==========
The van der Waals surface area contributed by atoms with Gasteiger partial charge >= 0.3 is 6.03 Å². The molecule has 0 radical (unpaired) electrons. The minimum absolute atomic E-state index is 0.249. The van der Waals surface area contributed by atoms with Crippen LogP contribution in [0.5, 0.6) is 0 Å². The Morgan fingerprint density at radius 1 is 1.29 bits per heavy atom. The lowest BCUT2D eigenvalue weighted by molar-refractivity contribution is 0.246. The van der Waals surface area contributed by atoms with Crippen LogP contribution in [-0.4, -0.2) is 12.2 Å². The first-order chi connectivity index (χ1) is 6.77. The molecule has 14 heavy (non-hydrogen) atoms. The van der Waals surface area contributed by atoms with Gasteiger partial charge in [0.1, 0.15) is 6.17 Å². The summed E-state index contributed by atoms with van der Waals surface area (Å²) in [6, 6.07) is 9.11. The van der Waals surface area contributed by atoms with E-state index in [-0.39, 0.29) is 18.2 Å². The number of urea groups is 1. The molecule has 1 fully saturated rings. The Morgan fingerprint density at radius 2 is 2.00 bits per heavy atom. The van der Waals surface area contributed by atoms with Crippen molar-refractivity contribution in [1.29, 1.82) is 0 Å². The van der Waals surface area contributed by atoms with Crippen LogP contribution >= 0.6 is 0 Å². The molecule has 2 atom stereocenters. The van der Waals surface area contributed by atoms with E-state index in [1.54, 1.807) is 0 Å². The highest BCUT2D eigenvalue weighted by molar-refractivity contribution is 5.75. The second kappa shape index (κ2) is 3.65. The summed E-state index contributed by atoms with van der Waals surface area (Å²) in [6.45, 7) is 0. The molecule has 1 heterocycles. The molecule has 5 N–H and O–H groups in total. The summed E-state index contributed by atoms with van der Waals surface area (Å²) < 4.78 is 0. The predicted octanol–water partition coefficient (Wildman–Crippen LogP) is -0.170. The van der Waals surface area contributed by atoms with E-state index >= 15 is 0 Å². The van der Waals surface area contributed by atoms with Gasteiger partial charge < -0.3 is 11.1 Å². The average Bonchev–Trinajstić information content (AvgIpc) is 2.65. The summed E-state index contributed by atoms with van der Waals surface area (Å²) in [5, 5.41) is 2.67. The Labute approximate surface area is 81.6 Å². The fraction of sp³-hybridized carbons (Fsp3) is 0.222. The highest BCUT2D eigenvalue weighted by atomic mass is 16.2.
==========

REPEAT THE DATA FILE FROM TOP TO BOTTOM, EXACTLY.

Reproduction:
The van der Waals surface area contributed by atoms with Gasteiger partial charge >= 0.3 is 6.03 Å². The molecule has 0 radical (unpaired) electrons. The minimum absolute atomic E-state index is 0.249. The van der Waals surface area contributed by atoms with Crippen LogP contribution in [0.5, 0.6) is 0 Å². The Morgan fingerprint density at radius 1 is 1.29 bits per heavy atom. The lowest BCUT2D eigenvalue weighted by molar-refractivity contribution is 0.246. The van der Waals surface area contributed by atoms with Crippen LogP contribution in [-0.4, -0.2) is 12.2 Å². The first-order chi connectivity index (χ1) is 6.77. The molecule has 14 heavy (non-hydrogen) atoms. The van der Waals surface area contributed by atoms with Gasteiger partial charge in [0.1, 0.15) is 6.17 Å². The summed E-state index contributed by atoms with van der Waals surface area (Å²) in [6, 6.07) is 9.11. The van der Waals surface area contributed by atoms with E-state index in [-0.39, 0.29) is 18.2 Å². The number of urea groups is 1. The molecule has 1 fully saturated rings. The Morgan fingerprint density at radius 2 is 2.00 bits per heavy atom. The van der Waals surface area contributed by atoms with Crippen molar-refractivity contribution in [1.29, 1.82) is 0 Å². The van der Waals surface area contributed by atoms with Crippen LogP contribution >= 0.6 is 0 Å². The molecule has 2 atom stereocenters. The van der Waals surface area contributed by atoms with E-state index in [1.54, 1.807) is 0 Å². The highest BCUT2D eigenvalue weighted by molar-refractivity contribution is 5.75. The second kappa shape index (κ2) is 3.65. The summed E-state index contributed by atoms with van der Waals surface area (Å²) in [6.45, 7) is 0. The molecule has 1 heterocycles. The molecule has 5 N–H and O–H groups in total. The summed E-state index contributed by atoms with van der Waals surface area (Å²) < 4.78 is 0. The predicted octanol–water partition coefficient (Wildman–Crippen LogP) is -0.170. The van der Waals surface area contributed by atoms with E-state index >= 15 is 0 Å². The van der Waals surface area contributed by atoms with Gasteiger partial charge < -0.3 is 11.1 Å². The average Bonchev–Trinajstić information content (AvgIpc) is 2.65. The summed E-state index contributed by atoms with van der Waals surface area (Å²) in [5, 5.41) is 2.67. The Labute approximate surface area is 81.6 Å². The fraction of sp³-hybridized carbons (Fsp3) is 0.222. The highest BCUT2D eigenvalue weighted by atomic mass is 16.2.